Toffee, aka Toffee Tiddles or Baby girl, is our baby. She is going to be 13 this spring but is still our baby and behaves like it. We were introduced to Toffee when she was about 6 weeks old, so she has known us forever. At some point, before she was a year old, something traumatic happened to her. We have no idea what it was but it changed her personality. She was injured but was too upset for us to take her to the vet in Egypt. Our gardener found her and kept her in his room. We would like to think that she fell off the balcony but we think that a human did something bad to her, perhaps unintentionally. Most Egyptians love cats so it is hard to imagine that anyone deliberately did anything bad but they may have shooed her into the path of a car, perhaps.
I watched her mother, Mrs. Stripe, play with Toffee and her sibling Treacle (coal black), for hours in the garden. The play was really a lesson in how to hunt and it was usually mom’s tail. As they grew older, the siblings would play fight with each other but as feral kittens didn’t utter a sound. It was the weirdest experience to watch them hurt each other and squeak silently! Toffee was the dominant kitten and came into the house soonest. She loved to chase balls around the house and kick-started by putting her back legs up the wall. Those little paw marks on white-washed walls were so difficult to remove. Although her mum was not a hunter, more a scavenger, Toffee has a natural hunting ability and is literally addicted to lizards. They have some LSD type substance on their skin. Over the years I have rescued hundreds of lizards including a big black one that bit me!!
Her first proper toy was a handmade tartan teddy knitted by an American expat. It was a few inches long and she carried it everywhere. It was hard to get either toys or cat food in Egypt but we managed with ping-pong balls. Her absolute favorite was a toy that I bought for myself. This was another hand-knitted doll who was a genial witch, dressed in a purple outfit and a knitted broomstick. It was Halloween and I was just so delighted to find something so cute. Toffee took one look at it and ran off with Nanny Ogg in her mouth – it was as big as she was!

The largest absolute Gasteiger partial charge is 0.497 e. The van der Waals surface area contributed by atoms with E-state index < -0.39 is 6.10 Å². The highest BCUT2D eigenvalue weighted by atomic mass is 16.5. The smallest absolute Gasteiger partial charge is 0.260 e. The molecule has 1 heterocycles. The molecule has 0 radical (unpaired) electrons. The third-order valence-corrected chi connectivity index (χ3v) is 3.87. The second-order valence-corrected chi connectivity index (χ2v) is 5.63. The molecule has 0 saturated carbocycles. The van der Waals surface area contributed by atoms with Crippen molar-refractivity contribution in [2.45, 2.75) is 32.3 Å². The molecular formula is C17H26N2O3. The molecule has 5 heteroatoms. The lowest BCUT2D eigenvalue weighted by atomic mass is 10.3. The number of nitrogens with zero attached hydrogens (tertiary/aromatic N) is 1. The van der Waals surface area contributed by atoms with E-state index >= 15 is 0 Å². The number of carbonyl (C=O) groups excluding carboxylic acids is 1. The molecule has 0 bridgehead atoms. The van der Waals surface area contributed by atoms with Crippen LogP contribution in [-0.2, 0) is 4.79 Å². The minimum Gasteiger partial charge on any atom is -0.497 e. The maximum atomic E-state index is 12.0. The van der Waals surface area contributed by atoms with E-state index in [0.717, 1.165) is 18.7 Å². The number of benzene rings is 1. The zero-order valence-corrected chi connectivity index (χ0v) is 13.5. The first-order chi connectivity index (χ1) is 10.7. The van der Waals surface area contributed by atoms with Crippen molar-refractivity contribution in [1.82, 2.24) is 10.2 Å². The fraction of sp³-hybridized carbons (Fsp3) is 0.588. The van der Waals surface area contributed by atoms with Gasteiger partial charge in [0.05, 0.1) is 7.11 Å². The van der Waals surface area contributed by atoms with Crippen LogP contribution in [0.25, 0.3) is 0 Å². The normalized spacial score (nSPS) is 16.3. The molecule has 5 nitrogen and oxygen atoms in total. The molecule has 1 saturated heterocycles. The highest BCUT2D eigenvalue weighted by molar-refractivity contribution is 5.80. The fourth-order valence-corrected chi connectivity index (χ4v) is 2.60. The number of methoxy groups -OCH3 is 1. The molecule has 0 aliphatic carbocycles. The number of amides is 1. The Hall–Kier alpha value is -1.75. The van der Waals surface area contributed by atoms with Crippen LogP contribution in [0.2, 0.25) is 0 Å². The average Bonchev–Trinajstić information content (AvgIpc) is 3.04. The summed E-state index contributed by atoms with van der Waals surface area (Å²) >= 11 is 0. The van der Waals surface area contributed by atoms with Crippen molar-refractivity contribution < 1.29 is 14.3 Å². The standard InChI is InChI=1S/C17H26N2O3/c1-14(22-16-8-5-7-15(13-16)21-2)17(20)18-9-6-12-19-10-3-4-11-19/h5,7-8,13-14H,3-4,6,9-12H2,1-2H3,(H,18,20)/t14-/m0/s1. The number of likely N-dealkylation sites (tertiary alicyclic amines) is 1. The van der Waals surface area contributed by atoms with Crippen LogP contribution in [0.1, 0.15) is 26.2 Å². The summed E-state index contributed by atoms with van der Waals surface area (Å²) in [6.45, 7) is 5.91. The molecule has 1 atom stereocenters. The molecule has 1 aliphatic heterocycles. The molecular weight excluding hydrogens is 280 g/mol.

When we finally managed to get her to the vet for vaccinations and neutering, she was the worst patient ever – even worse than Zhenny… Our veterinarian had an assistant that looked like an Egyptian Lurch. His size and temperament calmed/scared most animals but not Toffee. She totally trashed Dr. Farouk’s office – she escaped from Lurch/Mohammed’s grasp, ran around like a mini tornado, breaking everything as she went. We finally found her inside one of his desk drawers. It was the only time I saw Dr. Farouk close to losing his cool. He wanted to know why we were looking after a wild animal but by that time, she was injured and we had no choice. She has rarely visited any vet in her 12⅔rd years and we hope she just drops dead someday. Apart from us adoring our little baby, she is has been a fabulous intermediary between Zhenny and Mrs. Stripe who both consider themselves alpha females. Toffee will play with them both, particularly Zhenny who she treats as a sibling.